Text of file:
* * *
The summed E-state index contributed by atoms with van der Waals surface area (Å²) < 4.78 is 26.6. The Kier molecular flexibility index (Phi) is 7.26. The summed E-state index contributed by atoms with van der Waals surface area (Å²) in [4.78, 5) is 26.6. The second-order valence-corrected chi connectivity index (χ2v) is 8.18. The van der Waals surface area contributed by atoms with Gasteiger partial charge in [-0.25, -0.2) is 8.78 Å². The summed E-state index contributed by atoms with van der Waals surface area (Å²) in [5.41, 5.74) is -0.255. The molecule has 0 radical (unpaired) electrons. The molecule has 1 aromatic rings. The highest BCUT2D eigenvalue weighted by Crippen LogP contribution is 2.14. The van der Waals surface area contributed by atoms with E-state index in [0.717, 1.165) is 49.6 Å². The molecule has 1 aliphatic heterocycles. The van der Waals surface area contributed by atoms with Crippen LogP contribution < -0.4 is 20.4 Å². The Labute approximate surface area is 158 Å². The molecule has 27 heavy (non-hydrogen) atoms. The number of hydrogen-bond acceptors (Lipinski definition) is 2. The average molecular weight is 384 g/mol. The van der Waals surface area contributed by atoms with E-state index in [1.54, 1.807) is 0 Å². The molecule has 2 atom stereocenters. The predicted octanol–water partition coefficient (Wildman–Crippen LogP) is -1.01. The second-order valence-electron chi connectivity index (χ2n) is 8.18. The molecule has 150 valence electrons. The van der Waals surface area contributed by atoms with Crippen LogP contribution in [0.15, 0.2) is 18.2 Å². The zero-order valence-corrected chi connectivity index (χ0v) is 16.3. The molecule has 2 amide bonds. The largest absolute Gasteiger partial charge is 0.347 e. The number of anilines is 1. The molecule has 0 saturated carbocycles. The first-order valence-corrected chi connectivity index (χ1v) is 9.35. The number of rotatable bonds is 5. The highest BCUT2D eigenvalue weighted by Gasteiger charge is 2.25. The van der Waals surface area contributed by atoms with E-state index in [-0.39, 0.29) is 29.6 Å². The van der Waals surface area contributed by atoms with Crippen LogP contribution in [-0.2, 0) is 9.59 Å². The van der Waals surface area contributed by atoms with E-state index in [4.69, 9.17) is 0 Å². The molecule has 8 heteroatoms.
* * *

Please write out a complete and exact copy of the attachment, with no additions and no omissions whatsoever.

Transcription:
The summed E-state index contributed by atoms with van der Waals surface area (Å²) < 4.78 is 26.6. The Kier molecular flexibility index (Phi) is 7.26. The summed E-state index contributed by atoms with van der Waals surface area (Å²) in [4.78, 5) is 26.6. The second-order valence-corrected chi connectivity index (χ2v) is 8.18. The van der Waals surface area contributed by atoms with Gasteiger partial charge in [-0.25, -0.2) is 8.78 Å². The summed E-state index contributed by atoms with van der Waals surface area (Å²) in [5.41, 5.74) is -0.255. The molecule has 0 radical (unpaired) electrons. The molecule has 1 aromatic rings. The highest BCUT2D eigenvalue weighted by Crippen LogP contribution is 2.14. The van der Waals surface area contributed by atoms with E-state index in [0.717, 1.165) is 49.6 Å². The molecule has 1 aliphatic heterocycles. The van der Waals surface area contributed by atoms with Crippen LogP contribution < -0.4 is 20.4 Å². The Labute approximate surface area is 158 Å². The molecule has 27 heavy (non-hydrogen) atoms. The number of hydrogen-bond acceptors (Lipinski definition) is 2. The average molecular weight is 384 g/mol. The van der Waals surface area contributed by atoms with E-state index in [1.54, 1.807) is 0 Å². The molecule has 2 atom stereocenters. The predicted octanol–water partition coefficient (Wildman–Crippen LogP) is -1.01. The second-order valence-electron chi connectivity index (χ2n) is 8.18. The molecule has 150 valence electrons. The van der Waals surface area contributed by atoms with Crippen LogP contribution in [0.15, 0.2) is 18.2 Å². The zero-order valence-corrected chi connectivity index (χ0v) is 16.3. The molecule has 2 amide bonds. The largest absolute Gasteiger partial charge is 0.347 e. The number of anilines is 1. The molecule has 0 saturated carbocycles. The first-order valence-corrected chi connectivity index (χ1v) is 9.35. The number of rotatable bonds is 5. The highest BCUT2D eigenvalue weighted by Gasteiger charge is 2.25. The van der Waals surface area contributed by atoms with E-state index in [-0.39, 0.29) is 29.6 Å². The van der Waals surface area contributed by atoms with Crippen LogP contribution in [-0.2, 0) is 9.59 Å². The van der Waals surface area contributed by atoms with E-state index in [4.69, 9.17) is 0 Å². The molecule has 8 heteroatoms.